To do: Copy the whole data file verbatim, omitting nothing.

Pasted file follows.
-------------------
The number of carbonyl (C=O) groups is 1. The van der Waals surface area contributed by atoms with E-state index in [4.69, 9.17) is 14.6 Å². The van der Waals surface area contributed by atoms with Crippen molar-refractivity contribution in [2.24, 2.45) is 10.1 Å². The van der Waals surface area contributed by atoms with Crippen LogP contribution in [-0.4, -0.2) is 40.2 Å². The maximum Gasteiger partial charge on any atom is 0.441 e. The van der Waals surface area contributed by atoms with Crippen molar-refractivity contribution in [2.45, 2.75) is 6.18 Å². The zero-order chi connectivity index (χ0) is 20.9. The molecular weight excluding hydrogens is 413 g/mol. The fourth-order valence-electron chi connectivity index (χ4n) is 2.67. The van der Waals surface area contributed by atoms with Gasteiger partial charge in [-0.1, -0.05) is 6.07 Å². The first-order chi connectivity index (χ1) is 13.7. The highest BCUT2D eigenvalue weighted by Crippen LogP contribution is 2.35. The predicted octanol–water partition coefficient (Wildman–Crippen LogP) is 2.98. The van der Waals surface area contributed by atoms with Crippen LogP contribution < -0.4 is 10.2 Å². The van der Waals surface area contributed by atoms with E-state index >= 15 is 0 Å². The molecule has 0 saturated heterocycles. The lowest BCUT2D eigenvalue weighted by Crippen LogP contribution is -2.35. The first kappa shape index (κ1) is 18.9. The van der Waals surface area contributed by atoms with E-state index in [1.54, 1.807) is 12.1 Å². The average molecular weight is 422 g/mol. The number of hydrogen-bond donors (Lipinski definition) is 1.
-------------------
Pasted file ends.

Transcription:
The number of carbonyl (C=O) groups is 1. The van der Waals surface area contributed by atoms with E-state index in [4.69, 9.17) is 14.6 Å². The van der Waals surface area contributed by atoms with Crippen molar-refractivity contribution in [2.24, 2.45) is 10.1 Å². The van der Waals surface area contributed by atoms with Crippen LogP contribution in [-0.4, -0.2) is 40.2 Å². The maximum Gasteiger partial charge on any atom is 0.441 e. The van der Waals surface area contributed by atoms with Crippen molar-refractivity contribution in [2.45, 2.75) is 6.18 Å². The zero-order chi connectivity index (χ0) is 20.9. The molecular weight excluding hydrogens is 413 g/mol. The fourth-order valence-electron chi connectivity index (χ4n) is 2.67. The van der Waals surface area contributed by atoms with Gasteiger partial charge in [-0.1, -0.05) is 6.07 Å². The first-order chi connectivity index (χ1) is 13.7. The highest BCUT2D eigenvalue weighted by Crippen LogP contribution is 2.35. The predicted octanol–water partition coefficient (Wildman–Crippen LogP) is 2.98. The van der Waals surface area contributed by atoms with Crippen LogP contribution < -0.4 is 10.2 Å². The van der Waals surface area contributed by atoms with E-state index >= 15 is 0 Å². The molecule has 0 saturated heterocycles. The lowest BCUT2D eigenvalue weighted by Crippen LogP contribution is -2.35. The first kappa shape index (κ1) is 18.9. The van der Waals surface area contributed by atoms with E-state index in [1.54, 1.807) is 12.1 Å². The average molecular weight is 422 g/mol. The number of hydrogen-bond donors (Lipinski definition) is 1.